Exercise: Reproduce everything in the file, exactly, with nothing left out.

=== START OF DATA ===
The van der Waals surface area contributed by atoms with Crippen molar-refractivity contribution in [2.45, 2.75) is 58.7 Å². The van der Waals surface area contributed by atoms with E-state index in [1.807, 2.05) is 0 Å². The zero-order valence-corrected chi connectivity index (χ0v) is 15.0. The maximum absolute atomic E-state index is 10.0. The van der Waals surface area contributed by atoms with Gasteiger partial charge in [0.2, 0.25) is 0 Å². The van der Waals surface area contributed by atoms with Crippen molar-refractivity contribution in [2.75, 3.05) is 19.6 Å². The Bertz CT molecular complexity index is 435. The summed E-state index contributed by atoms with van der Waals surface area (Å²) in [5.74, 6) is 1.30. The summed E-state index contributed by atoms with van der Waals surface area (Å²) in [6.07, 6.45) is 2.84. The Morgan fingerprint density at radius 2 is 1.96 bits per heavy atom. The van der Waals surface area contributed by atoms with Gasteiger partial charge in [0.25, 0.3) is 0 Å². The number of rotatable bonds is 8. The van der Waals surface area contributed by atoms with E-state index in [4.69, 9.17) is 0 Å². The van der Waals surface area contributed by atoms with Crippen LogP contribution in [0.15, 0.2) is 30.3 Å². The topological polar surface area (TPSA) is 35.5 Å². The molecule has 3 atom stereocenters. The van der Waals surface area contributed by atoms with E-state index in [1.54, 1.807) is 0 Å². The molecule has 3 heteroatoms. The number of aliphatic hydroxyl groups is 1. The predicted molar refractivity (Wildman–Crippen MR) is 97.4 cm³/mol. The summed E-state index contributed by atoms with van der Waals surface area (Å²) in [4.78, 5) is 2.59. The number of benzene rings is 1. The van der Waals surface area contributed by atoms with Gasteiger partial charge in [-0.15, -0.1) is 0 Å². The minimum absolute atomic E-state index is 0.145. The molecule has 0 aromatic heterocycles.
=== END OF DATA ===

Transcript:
The van der Waals surface area contributed by atoms with Crippen molar-refractivity contribution in [2.45, 2.75) is 58.7 Å². The van der Waals surface area contributed by atoms with E-state index in [1.807, 2.05) is 0 Å². The zero-order valence-corrected chi connectivity index (χ0v) is 15.0. The maximum absolute atomic E-state index is 10.0. The van der Waals surface area contributed by atoms with Gasteiger partial charge in [0.2, 0.25) is 0 Å². The van der Waals surface area contributed by atoms with Crippen molar-refractivity contribution in [2.75, 3.05) is 19.6 Å². The Bertz CT molecular complexity index is 435. The summed E-state index contributed by atoms with van der Waals surface area (Å²) in [5.74, 6) is 1.30. The summed E-state index contributed by atoms with van der Waals surface area (Å²) in [6.07, 6.45) is 2.84. The Morgan fingerprint density at radius 2 is 1.96 bits per heavy atom. The van der Waals surface area contributed by atoms with Gasteiger partial charge in [0.25, 0.3) is 0 Å². The number of rotatable bonds is 8. The van der Waals surface area contributed by atoms with E-state index in [4.69, 9.17) is 0 Å². The van der Waals surface area contributed by atoms with Crippen LogP contribution in [0.15, 0.2) is 30.3 Å². The topological polar surface area (TPSA) is 35.5 Å². The molecule has 3 atom stereocenters. The van der Waals surface area contributed by atoms with E-state index in [1.54, 1.807) is 0 Å². The molecule has 3 heteroatoms. The number of aliphatic hydroxyl groups is 1. The predicted molar refractivity (Wildman–Crippen MR) is 97.4 cm³/mol. The summed E-state index contributed by atoms with van der Waals surface area (Å²) in [4.78, 5) is 2.59. The number of benzene rings is 1. The van der Waals surface area contributed by atoms with Gasteiger partial charge in [-0.15, -0.1) is 0 Å². The minimum absolute atomic E-state index is 0.145. The molecule has 0 aromatic heterocycles.